Higher Education Administrators’ Use of Social Media for Communication

Trina E Jordan, Tennessee State University


This research study examined the impact and use of social media for higher education administrators. Social media has changed how, when and who we communicate with across the globe. It has given educators the ability to communicate across geography, cultures, and languages creating an interconnected community. Higher education institutions (HEI) are using social media to engage with stakeholders in new media channels. Due to its low cost, immediacy, and widespread use by stakeholders, social media is an effective tool for university communicators (Kelleher & Sweetser, 2012). Thus, social media is having a dynamic impact on how administrators engage with students, faculty, and the community. The purpose of this study was to collect beliefs, attitudes, and opinions of higher education administrators’ use of social media for communication. The primary means of data collection for this study was through an electronic survey to administrators, directors, and coordinators at one HBCU. Thirty-two participants completed an online survey. The major findings of this study were: The most frequently reported used social media tools were text messaging and e-newsletter/ emailing. The least frequently reported used social media tools were blogs, Instagram, and Twitter. The frequency of use of social media is highly correlated with comfort level. Based on the sample surveyed, the top concerns of using social media include lack of training and knowledge and privacy issues. Frequency of best practices of stakeholders’ social media use include Important Dates, Announcements, and Pictures/Videos, followed by Resources, Achievements, then Information and Events.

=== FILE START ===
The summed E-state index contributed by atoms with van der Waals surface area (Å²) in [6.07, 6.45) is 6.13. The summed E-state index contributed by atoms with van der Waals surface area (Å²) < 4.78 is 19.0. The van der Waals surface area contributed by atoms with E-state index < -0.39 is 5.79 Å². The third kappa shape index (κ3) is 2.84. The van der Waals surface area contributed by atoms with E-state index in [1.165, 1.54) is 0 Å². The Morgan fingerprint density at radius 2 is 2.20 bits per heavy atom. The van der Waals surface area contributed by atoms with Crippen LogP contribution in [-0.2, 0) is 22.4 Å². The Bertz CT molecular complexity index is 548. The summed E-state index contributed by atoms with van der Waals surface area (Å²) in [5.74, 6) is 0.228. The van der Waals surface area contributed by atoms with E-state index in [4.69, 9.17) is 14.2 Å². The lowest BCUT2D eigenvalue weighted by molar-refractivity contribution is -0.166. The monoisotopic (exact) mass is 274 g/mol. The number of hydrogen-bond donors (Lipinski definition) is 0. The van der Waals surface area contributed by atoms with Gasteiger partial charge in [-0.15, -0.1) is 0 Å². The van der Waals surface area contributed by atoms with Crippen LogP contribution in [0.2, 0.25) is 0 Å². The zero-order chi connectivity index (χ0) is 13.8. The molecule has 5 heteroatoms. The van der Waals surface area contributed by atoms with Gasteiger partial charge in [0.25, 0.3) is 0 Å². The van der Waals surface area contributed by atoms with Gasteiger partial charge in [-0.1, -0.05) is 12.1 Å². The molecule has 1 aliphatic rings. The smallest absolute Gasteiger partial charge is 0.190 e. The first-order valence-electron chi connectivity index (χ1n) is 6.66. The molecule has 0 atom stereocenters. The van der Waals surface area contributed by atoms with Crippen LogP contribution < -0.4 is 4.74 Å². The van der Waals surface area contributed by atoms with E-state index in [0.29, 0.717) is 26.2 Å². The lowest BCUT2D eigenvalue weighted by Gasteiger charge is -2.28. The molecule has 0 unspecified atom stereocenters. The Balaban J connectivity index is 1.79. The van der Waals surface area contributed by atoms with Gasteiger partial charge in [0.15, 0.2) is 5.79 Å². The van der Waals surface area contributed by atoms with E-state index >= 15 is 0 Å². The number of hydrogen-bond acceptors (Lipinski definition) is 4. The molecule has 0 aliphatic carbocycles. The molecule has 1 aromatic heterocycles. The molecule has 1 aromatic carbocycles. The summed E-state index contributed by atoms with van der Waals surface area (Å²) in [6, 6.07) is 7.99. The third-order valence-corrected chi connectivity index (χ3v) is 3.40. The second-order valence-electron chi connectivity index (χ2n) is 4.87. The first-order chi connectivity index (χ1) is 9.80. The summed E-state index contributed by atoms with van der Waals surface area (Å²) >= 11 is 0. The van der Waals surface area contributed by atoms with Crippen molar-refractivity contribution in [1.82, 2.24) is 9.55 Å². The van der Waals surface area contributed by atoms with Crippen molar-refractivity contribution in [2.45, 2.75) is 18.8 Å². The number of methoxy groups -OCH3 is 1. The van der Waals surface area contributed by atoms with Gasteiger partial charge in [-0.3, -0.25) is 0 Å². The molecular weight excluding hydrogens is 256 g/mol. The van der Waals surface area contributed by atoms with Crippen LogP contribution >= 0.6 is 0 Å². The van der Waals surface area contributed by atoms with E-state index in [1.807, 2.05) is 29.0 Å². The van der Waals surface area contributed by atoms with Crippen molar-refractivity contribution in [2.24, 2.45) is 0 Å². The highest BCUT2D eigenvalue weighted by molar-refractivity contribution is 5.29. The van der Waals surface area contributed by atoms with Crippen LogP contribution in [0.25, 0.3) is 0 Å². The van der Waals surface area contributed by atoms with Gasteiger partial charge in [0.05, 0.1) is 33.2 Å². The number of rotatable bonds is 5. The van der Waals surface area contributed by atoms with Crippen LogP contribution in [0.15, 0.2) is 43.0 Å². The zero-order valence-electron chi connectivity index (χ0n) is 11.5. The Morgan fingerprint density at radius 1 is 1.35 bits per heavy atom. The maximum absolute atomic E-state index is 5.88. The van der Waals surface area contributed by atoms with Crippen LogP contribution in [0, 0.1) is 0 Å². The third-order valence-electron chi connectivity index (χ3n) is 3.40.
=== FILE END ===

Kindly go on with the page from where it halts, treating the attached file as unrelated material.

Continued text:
Subject Area

Communication|Internet and social media studies|Education|Higher Education Administration

Recommended Citation

Trina E Jordan, "Higher Education Administrators’ Use of Social Media for Communication" (2023). ETD Collection for Tennessee State University. Paper AAI29993640.